Joseph's Dilemma: "Honor Killing" in the Birth Narrative of Matthew
Eugene, OR: Cascade Books, 2009. Pp. 104
Paperback. $13.00 ISBN 1556358253.
On the Special Laws, 3.11, 31, 52–53, 58, 72–73; Hypothetica 7.1; On Joseph, 43–44; and the Mishnah: Sanhedrin 7.9; 9.1; pp.51-52). Marohl concludes the chapter by investigating how the OT prophets utilized the metaphors of adultery and honor killing to speak of Israel's waywardness (e.g. Hos 2:2-3; Ezekiel 16:35-43; pp.52-53), and how early Christian interpretations support the author's reading of Matt 1.19 (e.g. Protevangelium of James 13:1-14:8; Patrologiae Cursus Completus, 56:633; Chrysostom, Homilies on the Gospel of St. Matthew 4.7; pp.53-60).
Mary and her unborn child face expected death, the author of Matthew tells
another story of violence and murder. The story is dramatic and continues
to capture the imaginations of all who hear the account. It is easy to imagine
Herod’s men searching for and killing all male infants. The story makes
clear that this is a moment of expected death. However, just as an angel of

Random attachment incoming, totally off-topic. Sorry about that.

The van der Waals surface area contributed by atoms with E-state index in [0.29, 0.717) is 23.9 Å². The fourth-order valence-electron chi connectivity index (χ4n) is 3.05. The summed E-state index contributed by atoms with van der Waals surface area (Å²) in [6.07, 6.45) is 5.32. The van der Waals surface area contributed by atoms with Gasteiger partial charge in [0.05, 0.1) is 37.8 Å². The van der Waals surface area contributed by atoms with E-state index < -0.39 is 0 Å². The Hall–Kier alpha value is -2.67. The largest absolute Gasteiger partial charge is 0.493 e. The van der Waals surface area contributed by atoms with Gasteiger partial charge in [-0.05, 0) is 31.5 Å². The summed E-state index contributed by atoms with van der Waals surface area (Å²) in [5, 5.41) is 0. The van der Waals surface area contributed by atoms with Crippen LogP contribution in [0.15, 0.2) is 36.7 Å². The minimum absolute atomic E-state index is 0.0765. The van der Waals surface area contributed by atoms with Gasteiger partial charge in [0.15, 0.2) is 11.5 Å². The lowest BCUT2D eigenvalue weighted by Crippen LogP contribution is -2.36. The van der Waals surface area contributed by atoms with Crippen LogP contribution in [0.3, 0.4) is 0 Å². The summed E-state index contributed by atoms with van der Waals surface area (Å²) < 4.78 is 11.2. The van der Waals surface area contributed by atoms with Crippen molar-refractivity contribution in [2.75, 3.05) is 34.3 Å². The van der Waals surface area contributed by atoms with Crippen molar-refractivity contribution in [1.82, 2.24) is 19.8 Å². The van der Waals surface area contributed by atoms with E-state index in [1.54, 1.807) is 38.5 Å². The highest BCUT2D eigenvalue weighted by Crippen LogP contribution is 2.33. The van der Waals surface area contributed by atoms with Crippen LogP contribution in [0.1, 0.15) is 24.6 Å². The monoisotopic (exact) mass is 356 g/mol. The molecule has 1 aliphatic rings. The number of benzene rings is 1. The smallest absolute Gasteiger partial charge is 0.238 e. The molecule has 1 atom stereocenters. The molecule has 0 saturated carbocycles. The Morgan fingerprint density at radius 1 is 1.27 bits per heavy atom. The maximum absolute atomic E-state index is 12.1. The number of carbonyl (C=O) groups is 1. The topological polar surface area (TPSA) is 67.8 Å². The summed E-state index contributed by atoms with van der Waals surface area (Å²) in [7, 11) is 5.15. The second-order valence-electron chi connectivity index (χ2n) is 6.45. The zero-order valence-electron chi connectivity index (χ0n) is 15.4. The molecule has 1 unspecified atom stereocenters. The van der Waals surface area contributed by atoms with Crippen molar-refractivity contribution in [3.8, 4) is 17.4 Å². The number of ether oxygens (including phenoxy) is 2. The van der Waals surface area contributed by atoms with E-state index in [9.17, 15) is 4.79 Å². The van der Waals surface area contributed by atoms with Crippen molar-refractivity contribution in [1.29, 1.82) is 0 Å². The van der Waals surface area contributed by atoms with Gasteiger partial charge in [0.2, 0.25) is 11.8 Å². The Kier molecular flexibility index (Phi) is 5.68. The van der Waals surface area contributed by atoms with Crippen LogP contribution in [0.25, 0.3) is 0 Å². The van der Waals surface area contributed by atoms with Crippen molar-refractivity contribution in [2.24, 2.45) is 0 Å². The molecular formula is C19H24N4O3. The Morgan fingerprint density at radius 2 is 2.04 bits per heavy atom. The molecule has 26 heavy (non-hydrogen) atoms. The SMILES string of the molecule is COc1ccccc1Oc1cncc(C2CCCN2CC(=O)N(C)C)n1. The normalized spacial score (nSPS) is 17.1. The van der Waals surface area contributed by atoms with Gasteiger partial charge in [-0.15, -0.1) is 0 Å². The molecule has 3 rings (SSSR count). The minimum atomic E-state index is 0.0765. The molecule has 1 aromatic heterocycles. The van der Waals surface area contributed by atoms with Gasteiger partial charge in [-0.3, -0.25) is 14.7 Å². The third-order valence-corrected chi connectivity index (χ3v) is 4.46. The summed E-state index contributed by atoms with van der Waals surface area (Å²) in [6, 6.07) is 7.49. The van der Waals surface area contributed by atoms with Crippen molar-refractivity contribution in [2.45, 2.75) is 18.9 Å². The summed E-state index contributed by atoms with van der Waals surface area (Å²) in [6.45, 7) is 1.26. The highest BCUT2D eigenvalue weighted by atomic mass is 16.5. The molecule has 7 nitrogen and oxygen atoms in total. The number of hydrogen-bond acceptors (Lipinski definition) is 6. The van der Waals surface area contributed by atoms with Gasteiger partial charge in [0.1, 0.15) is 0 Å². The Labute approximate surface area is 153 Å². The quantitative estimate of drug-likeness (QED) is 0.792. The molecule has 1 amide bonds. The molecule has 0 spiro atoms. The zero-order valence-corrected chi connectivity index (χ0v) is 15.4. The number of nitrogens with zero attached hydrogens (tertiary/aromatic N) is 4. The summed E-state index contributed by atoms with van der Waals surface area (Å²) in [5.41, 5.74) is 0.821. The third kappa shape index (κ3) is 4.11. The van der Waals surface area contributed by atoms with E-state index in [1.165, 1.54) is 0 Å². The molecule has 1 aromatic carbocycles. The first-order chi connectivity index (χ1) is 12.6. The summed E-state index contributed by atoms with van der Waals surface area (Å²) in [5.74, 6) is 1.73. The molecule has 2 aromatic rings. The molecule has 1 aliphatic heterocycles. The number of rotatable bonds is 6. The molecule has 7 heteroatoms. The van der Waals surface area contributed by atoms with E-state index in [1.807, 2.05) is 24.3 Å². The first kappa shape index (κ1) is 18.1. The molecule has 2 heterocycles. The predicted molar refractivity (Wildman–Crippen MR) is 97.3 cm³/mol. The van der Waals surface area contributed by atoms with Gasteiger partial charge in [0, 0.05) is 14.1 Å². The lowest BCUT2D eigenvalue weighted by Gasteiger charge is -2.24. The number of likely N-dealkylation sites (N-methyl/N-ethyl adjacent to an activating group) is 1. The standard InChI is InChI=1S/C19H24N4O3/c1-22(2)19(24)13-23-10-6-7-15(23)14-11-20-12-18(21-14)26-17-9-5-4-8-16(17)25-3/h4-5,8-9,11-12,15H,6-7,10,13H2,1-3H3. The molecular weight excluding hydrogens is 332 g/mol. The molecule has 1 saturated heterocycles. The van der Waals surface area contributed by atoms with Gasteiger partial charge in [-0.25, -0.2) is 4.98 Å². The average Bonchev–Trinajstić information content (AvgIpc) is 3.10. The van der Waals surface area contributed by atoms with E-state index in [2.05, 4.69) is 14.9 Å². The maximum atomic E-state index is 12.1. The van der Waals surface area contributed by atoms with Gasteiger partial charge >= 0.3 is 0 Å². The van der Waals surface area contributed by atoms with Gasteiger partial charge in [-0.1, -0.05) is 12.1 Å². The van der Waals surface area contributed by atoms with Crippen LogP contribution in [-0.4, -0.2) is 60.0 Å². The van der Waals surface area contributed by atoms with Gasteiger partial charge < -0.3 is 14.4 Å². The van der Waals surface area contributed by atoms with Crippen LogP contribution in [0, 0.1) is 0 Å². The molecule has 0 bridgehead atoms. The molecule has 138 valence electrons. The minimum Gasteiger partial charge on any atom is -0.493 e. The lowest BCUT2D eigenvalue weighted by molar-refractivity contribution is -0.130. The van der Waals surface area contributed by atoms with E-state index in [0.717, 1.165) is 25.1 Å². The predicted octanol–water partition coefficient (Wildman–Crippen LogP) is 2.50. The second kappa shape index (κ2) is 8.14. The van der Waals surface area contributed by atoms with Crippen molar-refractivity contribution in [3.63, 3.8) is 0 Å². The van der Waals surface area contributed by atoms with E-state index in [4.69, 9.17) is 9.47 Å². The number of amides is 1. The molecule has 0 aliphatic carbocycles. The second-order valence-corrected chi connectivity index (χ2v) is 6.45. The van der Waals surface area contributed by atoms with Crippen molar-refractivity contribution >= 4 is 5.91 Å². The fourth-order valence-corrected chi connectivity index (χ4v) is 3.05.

the Lord visited Joseph in the midst of his dilemma, again an angel of the
Lord visits Joseph in the midst of Herod’s violent plan. Just as Mary and her
unborn child were granted unexpected new life, Jesus is again spared and
new life prevails (66).
death, they will experience a surprising, unexpected new life in him"(68). Also, Jesus' teaching via use of the parabolic method is also explored as the author points to the example of the "Parable of the Lost Sheep" (18:12-20), noting that "in this parable, there is great rejoicing when the expected loss, the expected death, of one sheep turns into the unexpected discovery, the unexpected new life, of the animal"(69). Marohl also sees this theme in Jesus' commissioning of the disciples in 10:5-15. They too, are expected to bring "unexpected new life to those expecting and experiencing death"(69). Finally, a discussion about Jesus' death and resurrection (Matt 26-28; 69-71) rounds the discussion out as the author astutely concludes:
The birth of Jesus and his death and resurrection make perfect “bookends”
for the theme of new life. It is expected that Jesus will be killed while
still in the womb. As Joseph agonizes over his dilemma, he is visited by an
angel of the Lord. From this situation of expected death comes unexpected
new life. The theme weaves throughout the ministry of Jesus. Both literally
and metaphorically, new life emerges from death in the deeds and words
of Jesus. Again at the end of the story, unexpected new life triumphs over
death, even death on a cross (70-71).